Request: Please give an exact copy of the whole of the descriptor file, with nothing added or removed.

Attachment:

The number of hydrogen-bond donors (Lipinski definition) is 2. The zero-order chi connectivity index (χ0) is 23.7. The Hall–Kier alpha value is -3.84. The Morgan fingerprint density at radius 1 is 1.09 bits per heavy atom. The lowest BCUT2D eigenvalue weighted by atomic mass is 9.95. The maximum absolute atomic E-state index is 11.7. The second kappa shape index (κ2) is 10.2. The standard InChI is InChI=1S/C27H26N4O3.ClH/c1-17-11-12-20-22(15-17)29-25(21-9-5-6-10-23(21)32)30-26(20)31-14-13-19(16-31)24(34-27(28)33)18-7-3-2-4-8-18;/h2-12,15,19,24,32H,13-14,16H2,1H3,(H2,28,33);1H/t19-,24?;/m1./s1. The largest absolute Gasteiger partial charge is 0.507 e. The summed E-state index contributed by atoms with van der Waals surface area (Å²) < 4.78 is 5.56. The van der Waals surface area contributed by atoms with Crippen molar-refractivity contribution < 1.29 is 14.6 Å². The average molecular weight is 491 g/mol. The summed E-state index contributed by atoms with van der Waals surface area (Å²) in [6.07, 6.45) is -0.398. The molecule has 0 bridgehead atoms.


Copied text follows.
The number of hydrogen-bond donors (Lipinski definition) is 2. The zero-order chi connectivity index (χ0) is 23.7. The Hall–Kier alpha value is -3.84. The Morgan fingerprint density at radius 1 is 1.09 bits per heavy atom. The lowest BCUT2D eigenvalue weighted by atomic mass is 9.95. The maximum absolute atomic E-state index is 11.7. The second kappa shape index (κ2) is 10.2. The standard InChI is InChI=1S/C27H26N4O3.ClH/c1-17-11-12-20-22(15-17)29-25(21-9-5-6-10-23(21)32)30-26(20)31-14-13-19(16-31)24(34-27(28)33)18-7-3-2-4-8-18;/h2-12,15,19,24,32H,13-14,16H2,1H3,(H2,28,33);1H/t19-,24?;/m1./s1. The largest absolute Gasteiger partial charge is 0.507 e. The summed E-state index contributed by atoms with van der Waals surface area (Å²) < 4.78 is 5.56. The van der Waals surface area contributed by atoms with Crippen molar-refractivity contribution < 1.29 is 14.6 Å². The average molecular weight is 491 g/mol. The summed E-state index contributed by atoms with van der Waals surface area (Å²) in [6.07, 6.45) is -0.398. The molecule has 0 bridgehead atoms.